Thomas Cook “needed to go” as it was becoming “dysfunctional” after years of mismanagement.

Attraction Tickets Direct (ATD) chief executive Oliver Brendon said the travel giant was asking customers to pay their balances in full well in advance of holidays which was a major warning sign.

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Speaking during Travel Weekly’s Business Breakfast event at Abta’s Travel Convention in Tokyo, he revealed ATD had around £1 million worth of exposure from the failure through its business with Freedom members.

“Regulation largely works,” he said. “Consumers have got their money back and I thought the CAA handled it quite well.”

But Brendon said ATD received calls from worried customers on the Monday of the collapse including one who had been asked by Thomas Cook to pay their balance in full for a holiday in Easter 2020.

“Although it’s tragic for hoteliers and staff and sad for customers, it striked me that Cook needed to go and it was becoming a bit dysfunctional.

“Asking customers to pay in full that far in advance is dysfunctional behaviour. Mismanaged companies should go if they’re being mismanaged for so long.

“You don’t need the benefit of hindsight to realise in 2011 that adding 400 shops was a good idea when you already have an inflated retail (network).”

Der Touristik UK chief executive Derek Jones said the idea Thomas Cook failed purely because it “failed to move on” from the high street was “inherently wrong”.

“On the business pages you have a failed business model and a failure to execute the high street and move into digital, and in the same newspaper on the news pages at the front there are stories of Thomas cook staff working out of Costa Coffee helping customers.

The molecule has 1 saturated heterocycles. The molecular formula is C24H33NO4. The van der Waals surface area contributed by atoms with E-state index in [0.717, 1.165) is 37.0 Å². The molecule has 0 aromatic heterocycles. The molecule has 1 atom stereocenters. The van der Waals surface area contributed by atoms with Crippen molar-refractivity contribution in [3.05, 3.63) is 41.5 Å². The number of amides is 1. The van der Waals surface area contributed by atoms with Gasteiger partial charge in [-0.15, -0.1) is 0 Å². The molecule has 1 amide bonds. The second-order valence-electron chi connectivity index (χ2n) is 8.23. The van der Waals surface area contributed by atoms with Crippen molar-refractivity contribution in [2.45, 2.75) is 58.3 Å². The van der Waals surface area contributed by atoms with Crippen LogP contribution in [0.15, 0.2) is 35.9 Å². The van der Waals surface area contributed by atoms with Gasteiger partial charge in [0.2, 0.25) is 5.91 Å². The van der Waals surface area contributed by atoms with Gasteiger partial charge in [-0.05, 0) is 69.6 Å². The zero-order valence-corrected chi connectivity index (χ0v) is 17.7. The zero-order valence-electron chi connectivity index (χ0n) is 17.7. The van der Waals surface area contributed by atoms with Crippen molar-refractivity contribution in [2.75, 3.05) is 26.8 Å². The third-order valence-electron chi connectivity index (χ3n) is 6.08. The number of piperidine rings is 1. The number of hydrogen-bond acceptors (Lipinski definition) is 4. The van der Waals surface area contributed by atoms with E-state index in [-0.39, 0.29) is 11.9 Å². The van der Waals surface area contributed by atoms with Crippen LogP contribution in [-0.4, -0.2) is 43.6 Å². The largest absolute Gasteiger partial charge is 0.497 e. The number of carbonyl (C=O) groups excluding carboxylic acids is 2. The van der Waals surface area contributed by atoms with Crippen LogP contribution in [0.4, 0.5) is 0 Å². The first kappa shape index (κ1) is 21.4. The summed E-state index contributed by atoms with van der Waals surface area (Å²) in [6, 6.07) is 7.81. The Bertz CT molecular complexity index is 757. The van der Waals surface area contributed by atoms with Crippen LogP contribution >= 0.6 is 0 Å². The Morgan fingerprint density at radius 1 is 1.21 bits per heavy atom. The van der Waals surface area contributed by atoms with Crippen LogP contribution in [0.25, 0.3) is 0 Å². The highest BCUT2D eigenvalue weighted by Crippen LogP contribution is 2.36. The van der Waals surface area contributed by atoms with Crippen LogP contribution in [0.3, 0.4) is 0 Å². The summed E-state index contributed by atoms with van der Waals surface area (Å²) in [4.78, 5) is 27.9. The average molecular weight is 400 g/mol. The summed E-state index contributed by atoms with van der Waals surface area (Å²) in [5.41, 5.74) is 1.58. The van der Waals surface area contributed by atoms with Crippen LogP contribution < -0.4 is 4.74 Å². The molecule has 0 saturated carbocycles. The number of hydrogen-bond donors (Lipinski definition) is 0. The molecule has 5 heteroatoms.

“So there’s this weird juxtaposition that everybody has and always has had, around something that becomes unfashionable until such a point that people realise the value of it at which point it becomes something we all celebrate.”

He said the customers in Costa understand the value of the travel agent and predicted one-to-one relationships would continue.

Jones added that agencies trying to snap up Thomas Cook staff also recognised their value.

“That can take decades to evolve and nurture or it can take signing a lease and getting them to work with you,” he added.

“The idea that Cook’s failure was anything as simplistic as a failure to move on from the high street is just inherently wrong. The high street, face to face relationships and people to people has a future. It’s more about finding an economically viable way to do that and therein is the challenge.”

Lisa McAuley, managing director B2B tour operations dnata Travel Europe, said while Thomas Cook’s demise was “heartbreaking” for the staff, it created an opportunity for other travel businesses.

“Yes we were impacted and we’re still working through it.”

But she added: “The brutal commercial reality is, Cook failing leaves an opportunity out there. In B2B they were a large competitor particularly to the west – Florida, Vegas – and they were selling at price points like it was a race to the bottom.

“So take them out of the market and there’s an opportunity. Someone’s failure is another’s opportunity.”

However she said “the right thing to do” in the first instance was support the staff and other impacted parties.

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